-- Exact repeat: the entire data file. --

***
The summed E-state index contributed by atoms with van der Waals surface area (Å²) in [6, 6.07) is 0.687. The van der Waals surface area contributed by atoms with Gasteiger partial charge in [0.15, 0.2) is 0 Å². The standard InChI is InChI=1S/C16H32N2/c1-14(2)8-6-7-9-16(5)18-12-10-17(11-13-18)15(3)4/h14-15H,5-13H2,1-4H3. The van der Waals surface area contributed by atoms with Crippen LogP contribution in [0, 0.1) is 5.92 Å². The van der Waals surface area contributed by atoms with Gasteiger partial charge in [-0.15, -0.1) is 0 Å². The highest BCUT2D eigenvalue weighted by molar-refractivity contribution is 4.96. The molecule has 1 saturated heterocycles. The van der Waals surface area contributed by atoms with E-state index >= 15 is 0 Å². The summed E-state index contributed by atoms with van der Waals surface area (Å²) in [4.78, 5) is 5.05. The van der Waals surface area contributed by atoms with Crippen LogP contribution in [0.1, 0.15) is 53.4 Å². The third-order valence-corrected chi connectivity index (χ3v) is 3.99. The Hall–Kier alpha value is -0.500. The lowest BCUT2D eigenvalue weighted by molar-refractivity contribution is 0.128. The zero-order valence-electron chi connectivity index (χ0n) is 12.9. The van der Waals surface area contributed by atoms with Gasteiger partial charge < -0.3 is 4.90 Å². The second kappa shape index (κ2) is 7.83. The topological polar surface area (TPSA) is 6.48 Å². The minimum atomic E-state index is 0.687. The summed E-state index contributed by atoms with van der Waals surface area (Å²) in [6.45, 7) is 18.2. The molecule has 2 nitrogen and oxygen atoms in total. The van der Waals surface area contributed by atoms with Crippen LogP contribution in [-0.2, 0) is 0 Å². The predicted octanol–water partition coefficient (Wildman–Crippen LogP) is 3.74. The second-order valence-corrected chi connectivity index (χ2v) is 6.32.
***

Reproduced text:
The summed E-state index contributed by atoms with van der Waals surface area (Å²) in [6, 6.07) is 0.687. The van der Waals surface area contributed by atoms with Gasteiger partial charge in [0.15, 0.2) is 0 Å². The standard InChI is InChI=1S/C16H32N2/c1-14(2)8-6-7-9-16(5)18-12-10-17(11-13-18)15(3)4/h14-15H,5-13H2,1-4H3. The van der Waals surface area contributed by atoms with Crippen LogP contribution in [0, 0.1) is 5.92 Å². The van der Waals surface area contributed by atoms with Gasteiger partial charge in [-0.15, -0.1) is 0 Å². The highest BCUT2D eigenvalue weighted by molar-refractivity contribution is 4.96. The molecule has 1 saturated heterocycles. The van der Waals surface area contributed by atoms with E-state index >= 15 is 0 Å². The summed E-state index contributed by atoms with van der Waals surface area (Å²) in [4.78, 5) is 5.05. The van der Waals surface area contributed by atoms with Crippen LogP contribution in [0.1, 0.15) is 53.4 Å². The third-order valence-corrected chi connectivity index (χ3v) is 3.99. The Hall–Kier alpha value is -0.500. The lowest BCUT2D eigenvalue weighted by molar-refractivity contribution is 0.128. The zero-order valence-electron chi connectivity index (χ0n) is 12.9. The van der Waals surface area contributed by atoms with Gasteiger partial charge < -0.3 is 4.90 Å². The second kappa shape index (κ2) is 7.83. The topological polar surface area (TPSA) is 6.48 Å². The minimum atomic E-state index is 0.687. The summed E-state index contributed by atoms with van der Waals surface area (Å²) in [6.45, 7) is 18.2. The molecule has 2 nitrogen and oxygen atoms in total. The van der Waals surface area contributed by atoms with Crippen LogP contribution in [-0.2, 0) is 0 Å². The predicted octanol–water partition coefficient (Wildman–Crippen LogP) is 3.74. The second-order valence-corrected chi connectivity index (χ2v) is 6.32.